(PYONGYANG, N.K.) Chainalysis Hacking Report: N.K. hackers stole almost $400m (£291m) worth of digital assets in at least seven attacks on cryptocurrency platforms last year, a report claims #AceNewsDesk report

#AceNewsReport – Jan.16: The attacks mainly targeted investment firms and centralised exchanges: North Korea has routinely denied being involved in hack attacks attributed to them.

#AceDailyNews says according to BBC Business News Report: North Korea hackers stole $400-million of cryptocurrency in 2021, report says from 2020 to 2021, the number of North Korean-linked hacks jumped from four to seven, and the value extracted from these hacks grew by 40%,” Chainalysis said in a report.

Stock image of hands typing on a laptop keyboard

Blockchain analysis company Chainalysis said it was one of most successful years on record for cyber-criminals in the closed east Asian state.

The hackers used a number of techniques, including phishing lures, code exploits and malware to siphon funds from the organisations’ “hot” wallets and then moved them into North Korea-controlled addresses, the company said.

Cryptocurrency hot wallets are connected to the internet and cryptocurrency network and so are vulnerable to hacking. They are used to send and receive cryptocurrency, and allow users to view how many tokens they have.

Many experts recommend moving large amounts of cryptocurrency not needed day-to-day to “cold” wallets, which are disconnected from the wider internet.

Chainalysis said it is likely that many of last year’s attacks were conducted by the so-called Lazarus Group, a hacking group which the US has applied sanctions against. 

The group is believed to be controlled by North Korea’s primary intelligence bureau, the Reconnaissance General Bureau.

The Lazarus Group has previously been accused of involvement in the “WannaCry” ransomware attacks, the hacking of international banks and customer accounts and cyber-attacks on Sony Pictures in 2014:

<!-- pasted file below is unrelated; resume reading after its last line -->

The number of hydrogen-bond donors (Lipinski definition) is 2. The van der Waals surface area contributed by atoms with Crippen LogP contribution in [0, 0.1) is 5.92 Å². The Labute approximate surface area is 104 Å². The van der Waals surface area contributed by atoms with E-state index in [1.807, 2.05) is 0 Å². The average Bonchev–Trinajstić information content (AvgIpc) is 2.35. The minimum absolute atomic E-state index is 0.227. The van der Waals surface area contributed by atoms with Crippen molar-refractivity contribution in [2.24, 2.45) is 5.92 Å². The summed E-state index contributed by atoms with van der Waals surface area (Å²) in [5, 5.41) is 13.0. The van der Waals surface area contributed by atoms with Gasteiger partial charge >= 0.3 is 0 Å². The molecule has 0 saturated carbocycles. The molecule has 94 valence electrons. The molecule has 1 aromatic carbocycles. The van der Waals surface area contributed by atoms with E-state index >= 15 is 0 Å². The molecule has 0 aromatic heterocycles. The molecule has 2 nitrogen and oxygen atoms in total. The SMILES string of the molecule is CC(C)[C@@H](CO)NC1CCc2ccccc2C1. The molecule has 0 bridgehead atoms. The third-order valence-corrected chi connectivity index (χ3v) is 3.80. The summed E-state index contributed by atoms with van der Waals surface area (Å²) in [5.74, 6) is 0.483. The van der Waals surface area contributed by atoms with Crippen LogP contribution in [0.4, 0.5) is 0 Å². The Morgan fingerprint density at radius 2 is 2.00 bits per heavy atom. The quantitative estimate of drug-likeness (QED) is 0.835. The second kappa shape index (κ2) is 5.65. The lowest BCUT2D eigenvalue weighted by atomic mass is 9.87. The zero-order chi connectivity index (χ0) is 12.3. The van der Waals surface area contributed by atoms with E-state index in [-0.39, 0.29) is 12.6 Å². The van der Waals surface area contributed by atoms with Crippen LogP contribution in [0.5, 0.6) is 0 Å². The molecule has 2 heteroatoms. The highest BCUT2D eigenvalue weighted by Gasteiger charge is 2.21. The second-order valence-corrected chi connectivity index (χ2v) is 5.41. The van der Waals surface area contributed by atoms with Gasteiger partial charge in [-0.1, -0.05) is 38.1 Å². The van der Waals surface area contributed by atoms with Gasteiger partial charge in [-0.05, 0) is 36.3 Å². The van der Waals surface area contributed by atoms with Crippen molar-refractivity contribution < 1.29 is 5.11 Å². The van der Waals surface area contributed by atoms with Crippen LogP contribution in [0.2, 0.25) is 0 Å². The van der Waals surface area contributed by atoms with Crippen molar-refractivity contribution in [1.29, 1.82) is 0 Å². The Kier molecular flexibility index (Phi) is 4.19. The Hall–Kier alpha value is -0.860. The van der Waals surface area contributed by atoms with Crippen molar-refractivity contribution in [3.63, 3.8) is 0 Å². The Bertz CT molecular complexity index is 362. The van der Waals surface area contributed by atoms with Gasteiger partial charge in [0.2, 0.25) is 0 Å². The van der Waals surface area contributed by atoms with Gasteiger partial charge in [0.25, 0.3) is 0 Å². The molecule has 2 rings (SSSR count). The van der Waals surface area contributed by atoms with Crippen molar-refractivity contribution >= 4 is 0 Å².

“Once North Korea gained custody of the funds, they began a careful laundering process to cover up and cash out,” the report on last year’s cyber attacks added.

A United Nations panel that monitors sanctions on North Korea has accused Pyongyang of using stolen funds to support its nuclear and ballistic missile programmes as a way to avoid international sanctions.

Separately, in February last year, the US charged three North Korean computer programmers with a massive hacking spree aimed at stealing more than $1.3bn in money and cryptocurrency.

The cyber attacks affected companies from banks to Hollywood movie studios, the Department of Justice said.

#AceNewsDesk report …………Published: Jan.16: 2022:

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#cryptocurrency, #cyber, #hackers, #north-korea, #pyongyang

(TAMPA, Fla.) Justice Dept Court Report: Ukrainian Cyber Criminal Extradited For Decrypting The Credentials Of Thousands Of Computers Across The World And Selling Them On A Dark Web Website #AceNewsDesk report

#AceNewsReport – Sept.10: Ivanov-Tolpintsev was taken into custody by Polish authorities in Korczowa, Poland, on October 3, 2020, and extradited to the United States pursuant to the extradition treaty between the United States and the Republic of Poland. Ivanov-Tolpintsev was presented on September 7, 2021, before United States Magistrate Julie S. Sneed, and ordered detained pending trial.

#AceDailyNews reports that in Tampa, Florida – Acting United States Attorney Karin Hoppmann announces the extradition of Glib Oleksandr Ivanov-Tolpintsev (28, Chernivtsi, Ukraine) in connection with charges of conspiracy, trafficking in unauthorized access devices, and trafficking in computer passwords.

If convicted on all counts, he faces a maximum penalty of 17 years in federal prison. The indictment also notifies Ivanov-Tolpintsev that the United States intends to forfeit $82,648, which is alleged to be traceable to proceeds of the offenses….

According to the indictment, Ivanov-Tolpintsev controlled a “botnet,” which is a network of computers infected with malware and controlled as a group without the owners’ knowledge.

He used the botnet to conduct brute-force attacks designed to decrypt numerous computer login credentials simultaneously. During the course of the conspiracy, Ivanov-Tolpintsev stated that his botnet was capable of decrypting the login credentials of at least 2,000 computers every week. Ivanov-Tolpintsev then sold these login credentials on a dark web website that specialized in the purchase and sale of access to compromised computers. Once sold on this website, credentials were used to facilitate a wide range of illegal activity, including tax fraud and ransomware attacks.

An indictment is merely a formal charge that a defendant has committed one or more violations of federal criminal law, and every defendant is presumed innocent unless, and until, proven guilty.